Adapted advice from the Experience This! podcast with Joey Coleman and Dan Gingiss.
A living brand customer experience “lives” within an ecosystem of customers and adapts their behaviors in real time based on context. In episode 37 of Experience This!, a customer experience podcast series, hosts and CX experts Joey Coleman and Dan Gingiss discuss why people are now expecting this type of experience: a more human, immediate, seamless, and responsive relationship with brands.
Joey and Dan specifically focus on an express article from CMO.com, “Inside the Living Brand Experience” by Tali Krakowsky and Jorge Aguilar. The article states, “With the living brand, relevance trumps consistency; the brand shifts and adjusts in the quest for individual relevancy, explicitly at the expense of being consistent. A living brand is continuously testing its approach and optimizing it in real time.” Here are four ways that make living brands flourish among other experiences.
Living brands are hyper-personalized
Living brands are designed specifically to make each individual feel personalized. An example of a successful brand is TurboTax. It imports an individual’s data from last year and asks very quick questions if anything has changed in their life. This helps make filing taxes incredibly easy and personalized.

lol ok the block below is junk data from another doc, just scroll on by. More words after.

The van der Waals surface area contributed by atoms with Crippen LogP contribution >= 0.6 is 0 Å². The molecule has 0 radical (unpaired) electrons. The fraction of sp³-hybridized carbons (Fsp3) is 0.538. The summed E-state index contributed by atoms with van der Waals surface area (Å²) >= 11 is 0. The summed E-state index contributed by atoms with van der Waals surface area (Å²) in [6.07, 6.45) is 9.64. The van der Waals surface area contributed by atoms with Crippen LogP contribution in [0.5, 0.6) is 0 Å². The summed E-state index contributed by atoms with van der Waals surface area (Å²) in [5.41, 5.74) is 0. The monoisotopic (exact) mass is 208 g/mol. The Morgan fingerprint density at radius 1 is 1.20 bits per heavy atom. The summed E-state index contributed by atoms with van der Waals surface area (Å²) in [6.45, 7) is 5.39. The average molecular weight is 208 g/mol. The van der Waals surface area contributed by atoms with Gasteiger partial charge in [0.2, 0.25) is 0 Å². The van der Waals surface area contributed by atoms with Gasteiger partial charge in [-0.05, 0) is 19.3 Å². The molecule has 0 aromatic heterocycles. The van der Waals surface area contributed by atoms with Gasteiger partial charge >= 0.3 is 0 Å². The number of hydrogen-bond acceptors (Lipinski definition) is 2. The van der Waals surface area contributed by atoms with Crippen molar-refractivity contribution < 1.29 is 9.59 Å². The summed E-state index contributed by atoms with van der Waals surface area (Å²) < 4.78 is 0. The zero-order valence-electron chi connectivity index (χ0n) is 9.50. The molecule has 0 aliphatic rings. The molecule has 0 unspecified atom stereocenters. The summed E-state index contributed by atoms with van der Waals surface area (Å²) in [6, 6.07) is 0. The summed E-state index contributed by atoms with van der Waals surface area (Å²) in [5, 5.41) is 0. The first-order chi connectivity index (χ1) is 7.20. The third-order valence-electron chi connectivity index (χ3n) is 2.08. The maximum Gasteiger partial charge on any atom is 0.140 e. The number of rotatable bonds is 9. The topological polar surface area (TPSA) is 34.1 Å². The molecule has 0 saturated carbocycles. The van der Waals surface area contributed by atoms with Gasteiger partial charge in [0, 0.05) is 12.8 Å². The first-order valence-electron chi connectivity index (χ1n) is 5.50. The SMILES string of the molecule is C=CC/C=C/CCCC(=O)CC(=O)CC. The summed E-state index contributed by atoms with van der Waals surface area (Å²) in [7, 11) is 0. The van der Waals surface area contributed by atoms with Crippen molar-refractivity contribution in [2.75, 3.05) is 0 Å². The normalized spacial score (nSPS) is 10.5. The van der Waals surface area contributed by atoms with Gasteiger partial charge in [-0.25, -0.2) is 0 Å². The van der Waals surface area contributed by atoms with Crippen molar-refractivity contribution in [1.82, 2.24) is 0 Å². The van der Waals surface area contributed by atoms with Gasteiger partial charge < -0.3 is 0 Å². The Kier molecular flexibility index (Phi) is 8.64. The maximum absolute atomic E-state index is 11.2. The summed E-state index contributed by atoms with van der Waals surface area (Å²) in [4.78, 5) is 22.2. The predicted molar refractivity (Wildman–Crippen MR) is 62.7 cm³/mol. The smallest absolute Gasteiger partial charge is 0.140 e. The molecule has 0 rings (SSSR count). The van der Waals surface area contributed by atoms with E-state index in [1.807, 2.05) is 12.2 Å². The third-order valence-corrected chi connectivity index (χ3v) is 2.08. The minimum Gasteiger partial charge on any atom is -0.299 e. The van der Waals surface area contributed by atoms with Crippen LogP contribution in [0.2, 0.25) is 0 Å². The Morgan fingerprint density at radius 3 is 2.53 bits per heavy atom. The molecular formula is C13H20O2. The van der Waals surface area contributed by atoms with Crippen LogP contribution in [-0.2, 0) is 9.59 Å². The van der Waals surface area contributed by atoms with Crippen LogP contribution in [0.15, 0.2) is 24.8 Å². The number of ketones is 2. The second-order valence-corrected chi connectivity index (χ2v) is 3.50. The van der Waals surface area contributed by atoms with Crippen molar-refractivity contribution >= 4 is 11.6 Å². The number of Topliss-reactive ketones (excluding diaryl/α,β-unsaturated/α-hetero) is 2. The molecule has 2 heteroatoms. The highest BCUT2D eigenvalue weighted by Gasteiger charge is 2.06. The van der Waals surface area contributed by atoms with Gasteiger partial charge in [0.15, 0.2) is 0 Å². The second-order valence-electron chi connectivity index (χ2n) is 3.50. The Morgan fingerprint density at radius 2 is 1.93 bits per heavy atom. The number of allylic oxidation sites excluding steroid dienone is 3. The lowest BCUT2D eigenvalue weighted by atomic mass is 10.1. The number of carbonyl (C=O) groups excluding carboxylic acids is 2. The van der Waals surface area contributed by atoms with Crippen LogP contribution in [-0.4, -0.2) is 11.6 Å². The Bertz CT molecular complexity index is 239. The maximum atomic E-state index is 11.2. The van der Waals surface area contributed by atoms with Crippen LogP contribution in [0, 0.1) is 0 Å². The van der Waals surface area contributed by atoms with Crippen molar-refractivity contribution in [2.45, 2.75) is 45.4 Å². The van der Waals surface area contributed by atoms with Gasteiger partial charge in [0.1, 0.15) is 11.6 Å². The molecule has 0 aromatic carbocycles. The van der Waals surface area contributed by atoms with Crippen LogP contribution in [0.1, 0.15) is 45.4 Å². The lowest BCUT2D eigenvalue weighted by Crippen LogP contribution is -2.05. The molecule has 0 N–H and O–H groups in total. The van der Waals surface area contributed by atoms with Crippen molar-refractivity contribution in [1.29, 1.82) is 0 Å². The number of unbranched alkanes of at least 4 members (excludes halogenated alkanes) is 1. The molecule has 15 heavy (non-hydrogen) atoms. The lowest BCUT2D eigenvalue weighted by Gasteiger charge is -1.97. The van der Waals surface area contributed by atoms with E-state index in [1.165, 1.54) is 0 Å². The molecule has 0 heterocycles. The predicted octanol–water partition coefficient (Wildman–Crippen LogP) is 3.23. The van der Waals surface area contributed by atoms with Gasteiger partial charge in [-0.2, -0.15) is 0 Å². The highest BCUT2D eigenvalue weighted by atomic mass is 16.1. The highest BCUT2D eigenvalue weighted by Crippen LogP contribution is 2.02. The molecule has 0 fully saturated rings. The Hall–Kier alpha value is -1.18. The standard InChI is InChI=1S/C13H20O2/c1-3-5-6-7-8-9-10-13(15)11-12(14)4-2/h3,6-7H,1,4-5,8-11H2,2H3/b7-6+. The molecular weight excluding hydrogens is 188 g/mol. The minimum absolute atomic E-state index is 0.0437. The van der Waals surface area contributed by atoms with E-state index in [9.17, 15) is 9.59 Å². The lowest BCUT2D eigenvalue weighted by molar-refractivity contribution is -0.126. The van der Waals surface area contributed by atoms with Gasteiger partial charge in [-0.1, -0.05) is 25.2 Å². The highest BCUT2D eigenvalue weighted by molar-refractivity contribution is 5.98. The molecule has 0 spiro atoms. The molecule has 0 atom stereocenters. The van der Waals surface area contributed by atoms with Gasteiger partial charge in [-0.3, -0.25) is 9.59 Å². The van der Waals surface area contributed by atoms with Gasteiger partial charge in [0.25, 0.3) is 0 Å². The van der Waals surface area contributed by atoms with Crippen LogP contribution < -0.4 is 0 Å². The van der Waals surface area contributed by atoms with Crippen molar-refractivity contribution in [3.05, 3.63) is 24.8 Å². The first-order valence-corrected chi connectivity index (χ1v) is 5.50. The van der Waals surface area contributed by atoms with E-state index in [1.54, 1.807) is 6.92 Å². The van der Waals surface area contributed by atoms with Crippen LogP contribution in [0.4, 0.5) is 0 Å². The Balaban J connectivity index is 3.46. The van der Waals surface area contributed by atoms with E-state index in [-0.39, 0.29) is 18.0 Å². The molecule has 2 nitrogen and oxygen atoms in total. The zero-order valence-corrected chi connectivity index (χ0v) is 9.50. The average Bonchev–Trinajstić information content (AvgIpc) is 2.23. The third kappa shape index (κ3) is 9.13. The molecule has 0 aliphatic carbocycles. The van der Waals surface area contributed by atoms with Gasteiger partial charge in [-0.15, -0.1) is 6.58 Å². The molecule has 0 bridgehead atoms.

Living brands are contextual
By being contextual, living brands are shifting how they act, feel, and look according to the environment. A great example is YouTube and how it adapts the content based on the user context. It even has family-friendly content on it, so you know if your kids are within YouTubeKids, they will not come across content that they shouldn’t be exposed to.
Living brands are intelligent
Living brands are in learning mode all of the time, meaning they use this knowledge to inform how they think, act, and engage with consumers. An example that Krakowsky and Aguilar mention is Netflix, which learns their users viewing habits and then makes new recommendations based off of them. It also uses these habits to create original content. For example, the company famously contracted “House of Cards” because it knew a plethora of users streamed “The Social Network,” which was directed by “House of Cards” producer/director David Fincher.
Living brands are continuous
Living brands are paying attention to a digital pulse. They are maintaining ongoing conversations with customers. Marriott is an example of a company with an interesting program called Li Yu which helps Chinese tourists that are traveling outside of China feel at home wherever they go. The program uses WeChat for tourists to engage with the concierge who can help in Chinese with whatever the tourist needs, allowing them to feel more connected outside their home country.
To learn more about creating a living brand customer experience and other CX lessons from Episode 37 of Experience This, listen to the full episode.